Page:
x Abu Dhabi, UAESaturday 22 July 2017

Juggling parenting with work is no mean feat, and solo at that

The Life: Yamini Bhat, owner of YBhat Events, talks about being a single parent and a businesswoman.

Yamini Bhat, the owner of YBhat Events, an event management company, combines the roles of businesswoman and single parent. Pawan Singh / The National
Yamini Bhat, the owner of YBhat Events, an event management company, combines the roles of businesswoman and single parent. Pawan Singh / The National

Yamini Bhat, a single parent and the owner of an event management company in Dubai, tries to keep her lunchtime free so she can share it with her 16-year-old daughter Anoushka.

Although Ms Bhat is the owner of a new enterprise, YBhat Events, she believes that taking the time to be with Anoushka during mealtimes is important.

The two have always been close, but the death of her husband in July has brought them closer, she says.

"In the last few weeks you feel a lot more vulnerable; there is definitely a void in our lives and [we are] seeking each other out and helping each other out," says Ms Bhat.

Entrepreneurs are fortunate to have the flexibility of being their own employer, but combining the pressure of running a business and being a single parent can be exhausting.

Juggling the worlds of business and family is not easy, but time management and self-motivation are key to finding a balance between the two.

"The challenges for parents who do this are tremendous: juggling parenting with working to deadlines, and this often means a low work-life balance as you try to meet work goals and also enjoy caring for your family," says Diann Rodgers-Healey, who is an adjunct professor at James Cook University in Cairns, Australia, and is an honorary fellow with the Australian Institute for Business WellBeing at the University of Wollongong, south of Sydney.

While there is no data available for single-parent business owners in the Emirates, the number of single-parent households last year reached 111,000, which is more than double compared with 2006, according to Euromonitor International, the research firm.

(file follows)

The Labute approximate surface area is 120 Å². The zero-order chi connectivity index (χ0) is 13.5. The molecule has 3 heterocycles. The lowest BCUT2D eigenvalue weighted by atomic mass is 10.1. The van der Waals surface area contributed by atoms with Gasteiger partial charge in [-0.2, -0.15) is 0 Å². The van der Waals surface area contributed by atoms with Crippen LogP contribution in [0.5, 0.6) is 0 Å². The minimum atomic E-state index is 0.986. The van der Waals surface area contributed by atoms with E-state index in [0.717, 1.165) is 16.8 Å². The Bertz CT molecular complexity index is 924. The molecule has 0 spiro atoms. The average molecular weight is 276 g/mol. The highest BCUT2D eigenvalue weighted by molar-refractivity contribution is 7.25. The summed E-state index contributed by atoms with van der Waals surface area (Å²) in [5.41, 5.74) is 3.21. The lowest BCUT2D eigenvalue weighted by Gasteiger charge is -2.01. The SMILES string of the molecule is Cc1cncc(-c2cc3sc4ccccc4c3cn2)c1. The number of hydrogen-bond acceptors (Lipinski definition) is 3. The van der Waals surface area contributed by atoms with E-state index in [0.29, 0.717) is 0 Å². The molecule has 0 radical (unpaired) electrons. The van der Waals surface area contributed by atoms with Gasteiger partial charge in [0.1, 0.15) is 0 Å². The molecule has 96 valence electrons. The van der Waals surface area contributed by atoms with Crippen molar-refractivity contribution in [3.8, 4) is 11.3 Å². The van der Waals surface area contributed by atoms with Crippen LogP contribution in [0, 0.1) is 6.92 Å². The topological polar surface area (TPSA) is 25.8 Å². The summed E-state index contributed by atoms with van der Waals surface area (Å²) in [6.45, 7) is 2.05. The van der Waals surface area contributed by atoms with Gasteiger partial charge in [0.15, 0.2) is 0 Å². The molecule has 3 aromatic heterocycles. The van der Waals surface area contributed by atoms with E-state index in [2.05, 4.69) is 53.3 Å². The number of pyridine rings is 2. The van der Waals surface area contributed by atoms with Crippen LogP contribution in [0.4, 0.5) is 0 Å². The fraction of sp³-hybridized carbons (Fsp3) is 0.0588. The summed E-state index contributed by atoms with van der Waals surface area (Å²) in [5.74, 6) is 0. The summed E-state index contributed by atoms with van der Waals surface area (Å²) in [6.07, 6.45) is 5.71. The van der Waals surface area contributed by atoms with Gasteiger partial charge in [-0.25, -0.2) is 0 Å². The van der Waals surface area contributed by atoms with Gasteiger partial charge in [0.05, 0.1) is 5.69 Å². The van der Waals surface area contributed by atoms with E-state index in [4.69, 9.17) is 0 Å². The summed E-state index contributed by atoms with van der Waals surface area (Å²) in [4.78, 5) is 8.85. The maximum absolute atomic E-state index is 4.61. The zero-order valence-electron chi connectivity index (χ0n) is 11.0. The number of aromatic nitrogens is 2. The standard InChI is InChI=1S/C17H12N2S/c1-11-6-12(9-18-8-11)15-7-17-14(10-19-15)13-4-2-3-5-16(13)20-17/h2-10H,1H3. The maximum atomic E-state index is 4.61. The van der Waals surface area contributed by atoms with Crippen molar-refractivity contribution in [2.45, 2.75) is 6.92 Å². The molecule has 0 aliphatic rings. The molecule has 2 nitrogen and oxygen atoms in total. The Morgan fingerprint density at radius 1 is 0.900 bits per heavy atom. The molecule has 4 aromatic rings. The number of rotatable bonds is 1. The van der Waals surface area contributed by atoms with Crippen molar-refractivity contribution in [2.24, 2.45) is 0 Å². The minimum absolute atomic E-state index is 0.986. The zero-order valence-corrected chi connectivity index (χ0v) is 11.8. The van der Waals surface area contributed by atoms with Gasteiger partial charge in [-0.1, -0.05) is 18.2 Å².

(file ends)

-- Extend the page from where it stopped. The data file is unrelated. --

Ms Bhat, 42, who came to Dubai when she married her husband at the age of 22, had spent 15 years in the event management industry and left her job in October last year. Seeking creative freedom and flexible working hours, she started her company in April.

The death of her husband meant that her short-term plans for her company were put on hold, but Ms Bhat says she is getting back on track and is being more disciplined with her time management.

"[Two months ago] I picked myself up and said I cannot keep wallowing in the pain and it worked out well [for the business] as things were picking up after Ramadan and I have concepts for other projects, too."

Ms Bhat says she plans the following week's routine every Thursday. Her day starts at 8am, after she drops her Anoushka off at school.

"I am a huge believer in lists," she says. "I [write down] a set of achievables, such as meeting people, suppliers, contractors and around 9am I get into emails, [and think of] strategies."

For a single-parent business owner, setting a budget is also a priority.

For an upcoming footwear exhibition she is organising, she has set a break-even target.

Ms Bhat says the footwear brands will have to pay a participation fee, but she will arrange the fashion shows for each of the brands and enlist a personal stylist or a fitness trainer as a guest speaker. The event is designed to be more of a social event for women and the footwear companies to promote their brands.

"I do not expect huge margins for the first show," says Ms Bhat.

A safety net of Dh200,000 [US$54,451] is essential for young companies to see through the first few months of the business, but this is especially true for single-parent business owners because they do not have the back-up of a spouse, she says.

"Plus, [you need to] have a separate budget for the child's future."

Being comfortable with the balance such entrepreneurs achieve between work and life is crucial, says Ms Rodgers-Healey.

"It is ultimately about … valuing your needs, communicating them to your family, [and] finding ways to outsource work activities that are draining you," she says.

Self-motivation is also vital for entrepreneurs to keep their businesses and families on track.

"When things do not work out, you tend to slip down," says Ms Bhat. "You have to know when you do it yourself; you do worry, but you cannot waste time."

ssahoo@thenational.ae